Apple faces tough choice on cheaper iPhone
Samsung sold more than twice as many smartphones as did Apple in the third quarter.
Gold argued that Apple needs lower-priced new smartphones to stay competitive, to protect its decreasing share of the smartphone market, and to sustain its high rate of both sales and revenue growth.
"Apple needs to be more competitive with [rivals'] low-cost devices, particularly in emerging markets," Gold said. "They haven't done nearly as well from a market share perspective in emerging markets."
Apple and other smartphone makers have been able to keep out-of-pocket prices relatively low -- the iPhone 5 starts at $199 -- by convincing mobile carriers to heavily subsidize the hardware. A non-subsidized iPhone 5, for example, costs $649.
Neither Gold or Gottheil believed that large subsidies are sustainable over the long run, another reason why a less-expensive iPhone is not only smart, but eventually a necessity.
The subsidy wall already has one crack: In the U.S., T-Mobile plans to start selling the iPhone this year, but will not subsidize the phone. Instead, T-Mobile will tempt buyers with no-contract, unlimited data plans. A less-expensive iPhone would make T-Mobile's job that much easier.
Gottheil's biggest objection to a quick appearance of a low-priced iPhone didn't stem from a vastly different read of the landscape, but because he doesn't believe Apple could crank out more phones than it does now.
"I think Apple does want to have a larger share of the smartphone market," Gottheil said. "They don't want to be a specialized niche player. That almost killed them in personal computers. But I don't think they're ready to [introduce low-priced iPhones] now. They would have to have an entirely new supply chain with higher capacity."
Apple only recently managed to reach a balance between supply and demand for the iPhone 5, which went on sale in late September. Gottheil reasoned that a lower-priced iPhone, whose success would rely in large part on volume sales, would be beyond Apple's current production capacity.
Bloomberg said its source had pegged the retail price of a cheaper iPhone at between $99 and $149, but analysts dismissed that range as too low.
Brian Marshall, a Wall Street analyst with ISI, said Apple would be much more likely to price a new iPhone for emerging markets at an average sales price (ASP) of $300. "Basically half of current iPhone ASP," said Marshall. "The key is maintaining 40-45% gross margin, versus 50-55% gross margin on the iPhone 5."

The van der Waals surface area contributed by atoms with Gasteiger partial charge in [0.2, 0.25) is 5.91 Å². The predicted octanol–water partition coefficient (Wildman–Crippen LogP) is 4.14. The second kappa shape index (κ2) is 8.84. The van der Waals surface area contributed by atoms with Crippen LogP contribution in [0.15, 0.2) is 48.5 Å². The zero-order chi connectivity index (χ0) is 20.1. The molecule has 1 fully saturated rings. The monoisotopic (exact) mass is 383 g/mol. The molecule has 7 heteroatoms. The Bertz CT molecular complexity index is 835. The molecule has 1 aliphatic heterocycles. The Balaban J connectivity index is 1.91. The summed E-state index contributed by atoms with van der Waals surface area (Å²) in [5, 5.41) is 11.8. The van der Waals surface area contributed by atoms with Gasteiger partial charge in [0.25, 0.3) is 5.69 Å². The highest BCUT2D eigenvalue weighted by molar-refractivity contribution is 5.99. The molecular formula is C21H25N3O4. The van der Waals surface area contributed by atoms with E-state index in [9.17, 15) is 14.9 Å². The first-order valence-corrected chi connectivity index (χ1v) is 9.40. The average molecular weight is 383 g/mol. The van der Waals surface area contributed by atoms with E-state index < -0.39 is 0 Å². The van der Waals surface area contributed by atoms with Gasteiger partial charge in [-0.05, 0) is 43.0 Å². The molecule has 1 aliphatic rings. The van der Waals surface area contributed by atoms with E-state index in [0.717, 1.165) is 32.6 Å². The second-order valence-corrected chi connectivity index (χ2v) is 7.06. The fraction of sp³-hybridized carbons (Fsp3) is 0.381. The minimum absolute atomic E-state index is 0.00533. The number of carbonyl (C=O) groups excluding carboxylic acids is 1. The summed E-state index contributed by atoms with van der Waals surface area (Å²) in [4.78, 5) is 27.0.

Gottheil named the same $300 price point, but Gold figured if Apple went in for a penny, it would for a pound. "They have to hit all the price points," Gold said, noting three ranges: under $100, between $100 and $250, and above $250. "They could reduce the [manufacturing cost] by using a small display with lower resolution and lower memory," Gold added. "But there would be compromises."
- Apple will 'set the world on fire' with iPhone 6 sales
- The other Apple economy: $2B in devices on eBay
- Apple sends users scrambling for OS X Yosemite
- Apple grows Mac sales by 18% on the back of the MacBook Air
- What to listen for during Apple's earnings call today
- Timeline: How Apple's iOS gained enterprise cred
- Apple and IBM: A winning combo for IT
- IBM and Apple ties go way back
- Apple quickly counters China claim of iPhone spying
- China calls the iPhone and iOS 7 threats to national security
- Tips for Driving User Adoption in New Technology Deployment Read this checklist on tips for driving user adoption to see where you stand.
- Pivotal Melds Big Data and Platform-as-a-service The value of Information has increased, so has the business's thirst for more information. Access to data and collaboration are at the heart...
- Operationalizing the Buzz: Big Data 2013 The 2013 EMA/9sight Big Data research surveyed 259 business and technology stakeholders around the world.
- The Pivotal Big Data Suite- Reducing the Risks of Big Data The explosion of big data and the rapid evolution of big data tools and technologies is challenging IT to meet the demands of...
- Keep Servers Up and Running and Attackers in the Dark An SSL/TLS handshake requires at least 10 times more processing power on a server than on the client. SSL renegotiation attacks can readily...
- On Demand: Mastering the Art of Mobile Content Management Mobile device usage in the enterprise has skyrocketed, and it continues to escalate. IT must answer to users who demand access to their... All Smartphones White Papers | Webcasts